2015 Skoda Octavia Scout 4x4 First Drive Review

Europe's value-for-money AWD crossover is a great way for active, pragmatic family car buyers to get into VW Group tech and quality at a more affordable price point.

WC Skoda Octavia Scout Front Side Driving On Road Jpg

So, what is it?

Škoda has been chipping away at the local car market since its owner VW Group introduced the brand here in 2007. The mid-size Octavia is the first model to go through a range re-fresh, and this is the third and final variant to arrive, following the standard car and RS sports sedan.

As the name implies, the Scout 4x4 is a high-riding, all-wheel drive, SUV version of the Octavia wagon, powered by a choice of petrol turbo or (two) turbo diesel four cylinder engines.

There are three grades. The 110kW/320Nm 110TDI, followed by the 132kW/280Nm 132TSI (petrol), with the 135kW/380Nm 135TDI sitting on the top shelf. The base 110 is offered with a six-speed manual only, while upper spec variants feature a six-speed dual clutch automatic as standard.

Why should I care?

The previous Octavia was out of step technically, riding on the same chassis as the VW Golf Mk5, but this third-generation car sits on the same (MQB) platform as the current Golf Mk7.

When asked about their car, Škoda owners tend fire up into an evangelical tirade about its all-around brilliance in terms of quality, performance, value, etc, etc, etc. And on the basis of this outdoorsy wagon, we think they’re on to something.


What’s new about it?

Centrepiece of the all-wheel drivetrain is the latest fifth generation Haldex electronic coupling, allowing up to 95 per cent of drive to be directed to the rear axle, working in concert with an electronic diff lock to manage distribution of torque to individual wheels.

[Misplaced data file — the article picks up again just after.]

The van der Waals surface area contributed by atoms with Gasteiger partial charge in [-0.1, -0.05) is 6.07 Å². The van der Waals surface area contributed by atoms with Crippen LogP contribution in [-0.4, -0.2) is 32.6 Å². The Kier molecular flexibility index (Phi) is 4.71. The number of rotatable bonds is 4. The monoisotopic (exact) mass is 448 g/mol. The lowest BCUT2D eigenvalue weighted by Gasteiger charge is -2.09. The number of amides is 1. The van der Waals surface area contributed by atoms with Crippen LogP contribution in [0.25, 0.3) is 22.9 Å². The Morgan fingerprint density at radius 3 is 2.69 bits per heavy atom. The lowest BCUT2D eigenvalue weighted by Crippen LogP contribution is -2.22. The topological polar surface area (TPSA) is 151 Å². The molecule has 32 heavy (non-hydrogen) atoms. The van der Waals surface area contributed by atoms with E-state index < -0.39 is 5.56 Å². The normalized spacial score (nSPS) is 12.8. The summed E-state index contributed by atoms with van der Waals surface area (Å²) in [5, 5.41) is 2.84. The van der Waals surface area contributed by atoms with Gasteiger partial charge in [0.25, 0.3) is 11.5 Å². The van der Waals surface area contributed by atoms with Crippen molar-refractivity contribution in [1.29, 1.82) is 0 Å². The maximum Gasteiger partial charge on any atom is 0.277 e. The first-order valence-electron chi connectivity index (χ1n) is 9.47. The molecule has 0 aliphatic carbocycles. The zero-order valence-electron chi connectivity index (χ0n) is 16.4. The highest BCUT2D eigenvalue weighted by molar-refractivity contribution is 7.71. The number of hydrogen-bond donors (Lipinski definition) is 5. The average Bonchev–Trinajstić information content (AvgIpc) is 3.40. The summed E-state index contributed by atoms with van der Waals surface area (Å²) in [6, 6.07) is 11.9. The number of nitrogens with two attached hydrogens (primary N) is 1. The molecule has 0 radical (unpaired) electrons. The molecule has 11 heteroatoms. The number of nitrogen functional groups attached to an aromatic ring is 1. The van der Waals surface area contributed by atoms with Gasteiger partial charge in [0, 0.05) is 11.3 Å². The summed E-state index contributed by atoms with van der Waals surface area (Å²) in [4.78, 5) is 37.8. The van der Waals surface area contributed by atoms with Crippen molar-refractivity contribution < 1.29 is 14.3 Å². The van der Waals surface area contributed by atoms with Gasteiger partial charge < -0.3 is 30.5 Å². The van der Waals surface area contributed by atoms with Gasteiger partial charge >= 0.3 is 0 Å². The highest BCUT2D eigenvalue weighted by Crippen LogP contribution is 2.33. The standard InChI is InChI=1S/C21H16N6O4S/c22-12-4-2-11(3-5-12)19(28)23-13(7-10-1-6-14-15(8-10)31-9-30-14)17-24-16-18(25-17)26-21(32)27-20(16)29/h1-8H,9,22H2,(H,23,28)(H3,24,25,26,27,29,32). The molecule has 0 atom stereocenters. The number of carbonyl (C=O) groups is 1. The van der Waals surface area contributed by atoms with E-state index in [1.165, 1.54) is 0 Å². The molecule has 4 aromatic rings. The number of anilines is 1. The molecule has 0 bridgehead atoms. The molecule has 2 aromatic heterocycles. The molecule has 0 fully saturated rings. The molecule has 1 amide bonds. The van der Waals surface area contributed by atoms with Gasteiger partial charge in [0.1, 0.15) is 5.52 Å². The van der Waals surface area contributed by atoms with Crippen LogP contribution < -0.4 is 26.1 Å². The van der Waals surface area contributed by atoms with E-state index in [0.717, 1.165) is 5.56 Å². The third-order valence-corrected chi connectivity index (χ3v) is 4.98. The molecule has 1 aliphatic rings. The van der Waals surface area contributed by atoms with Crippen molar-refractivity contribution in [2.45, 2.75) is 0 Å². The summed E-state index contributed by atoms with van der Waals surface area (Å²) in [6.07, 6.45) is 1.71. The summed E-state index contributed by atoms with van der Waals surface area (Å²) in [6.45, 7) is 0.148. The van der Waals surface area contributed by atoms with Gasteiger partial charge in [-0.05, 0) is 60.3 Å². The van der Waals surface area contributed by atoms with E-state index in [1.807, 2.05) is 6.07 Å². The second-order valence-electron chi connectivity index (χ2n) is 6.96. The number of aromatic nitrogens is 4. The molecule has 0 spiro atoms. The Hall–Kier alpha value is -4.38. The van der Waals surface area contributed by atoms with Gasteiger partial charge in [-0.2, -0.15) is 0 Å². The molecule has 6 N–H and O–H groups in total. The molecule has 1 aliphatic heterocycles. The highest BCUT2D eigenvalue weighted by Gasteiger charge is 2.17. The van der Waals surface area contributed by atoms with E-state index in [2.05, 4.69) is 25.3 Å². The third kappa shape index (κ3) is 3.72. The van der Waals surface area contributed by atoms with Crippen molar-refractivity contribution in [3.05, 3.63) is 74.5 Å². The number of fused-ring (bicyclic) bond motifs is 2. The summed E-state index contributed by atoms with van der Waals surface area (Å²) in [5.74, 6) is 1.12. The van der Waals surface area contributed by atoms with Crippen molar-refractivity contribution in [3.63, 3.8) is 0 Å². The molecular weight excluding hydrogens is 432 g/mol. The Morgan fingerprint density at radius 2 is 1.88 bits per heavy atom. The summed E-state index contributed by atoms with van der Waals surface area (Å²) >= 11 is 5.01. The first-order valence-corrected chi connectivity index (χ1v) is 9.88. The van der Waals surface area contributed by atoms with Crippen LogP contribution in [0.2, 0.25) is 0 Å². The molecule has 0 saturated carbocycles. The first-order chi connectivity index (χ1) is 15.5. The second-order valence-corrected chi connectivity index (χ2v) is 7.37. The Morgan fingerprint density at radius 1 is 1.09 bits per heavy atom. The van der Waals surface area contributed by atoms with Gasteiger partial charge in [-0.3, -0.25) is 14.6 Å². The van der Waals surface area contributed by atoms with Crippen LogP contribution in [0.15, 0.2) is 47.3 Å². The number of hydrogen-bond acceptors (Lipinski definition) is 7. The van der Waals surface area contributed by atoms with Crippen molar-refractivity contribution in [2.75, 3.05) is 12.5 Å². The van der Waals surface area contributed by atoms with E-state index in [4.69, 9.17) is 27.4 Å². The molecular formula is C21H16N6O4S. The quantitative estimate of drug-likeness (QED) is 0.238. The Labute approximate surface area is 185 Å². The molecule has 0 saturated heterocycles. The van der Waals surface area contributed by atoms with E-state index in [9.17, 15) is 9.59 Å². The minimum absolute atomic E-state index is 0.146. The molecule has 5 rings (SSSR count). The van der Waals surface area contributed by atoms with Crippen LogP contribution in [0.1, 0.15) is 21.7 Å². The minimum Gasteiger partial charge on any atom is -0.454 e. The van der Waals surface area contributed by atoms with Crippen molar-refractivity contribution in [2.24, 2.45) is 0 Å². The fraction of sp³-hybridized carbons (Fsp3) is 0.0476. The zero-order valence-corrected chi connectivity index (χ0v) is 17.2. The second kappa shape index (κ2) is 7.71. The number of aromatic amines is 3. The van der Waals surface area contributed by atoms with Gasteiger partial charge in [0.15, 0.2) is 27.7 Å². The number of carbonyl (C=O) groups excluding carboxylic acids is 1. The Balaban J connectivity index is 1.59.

Ground clearance is 31mm higher than the standard Octavia (at 171mm), macho plastic mouldings adorn the wheel arches and lower body, as well as the key underbody components including the brakes and fuel lines, and 17-inch alloy rims are standard.

That’s all fine, what’s it like to drive fast?

The Scout offers a similar proposition to Subaru’s Outback; plenty of off-highway ability, combined with comfort and driving dynamics closer to a conventional sedan when you’re on it.

Although most Aussie drivers in 2015 will rarely see a dirt road, let alone drive on one, the Octavia Scout’s launch program took in a bunch of it, courtesy of a loop through some of Tasmania’s great driving roads north west of Hobart.

We scored seat time in the 135 diesel and 132 petrol, and each delivered an impressive performance.

The top-spec diesel is seriously grunty with maximum torque available from just 1,750rpm all the way up to 3,250. Strong acceleration, followed by plenty of mid-range pulling power makes this version a highway star, with heaps in reserve for rapid overtaking and open road carving.

Although the 132 petrol’s peak torque number is 100Nm down on the diesel, it’s available from even lower revs (1,350rpm), and doesn’t start to taper off until 4,500rpm. Combine that with maximum power kicking in at 4,500 and remaining on tap until 6,200, and you have an even more lively and responsive package. Claimed 0-100km/h for the base diesel is 9.1secs, with the petrol and premium diesel both locking in at 7.8.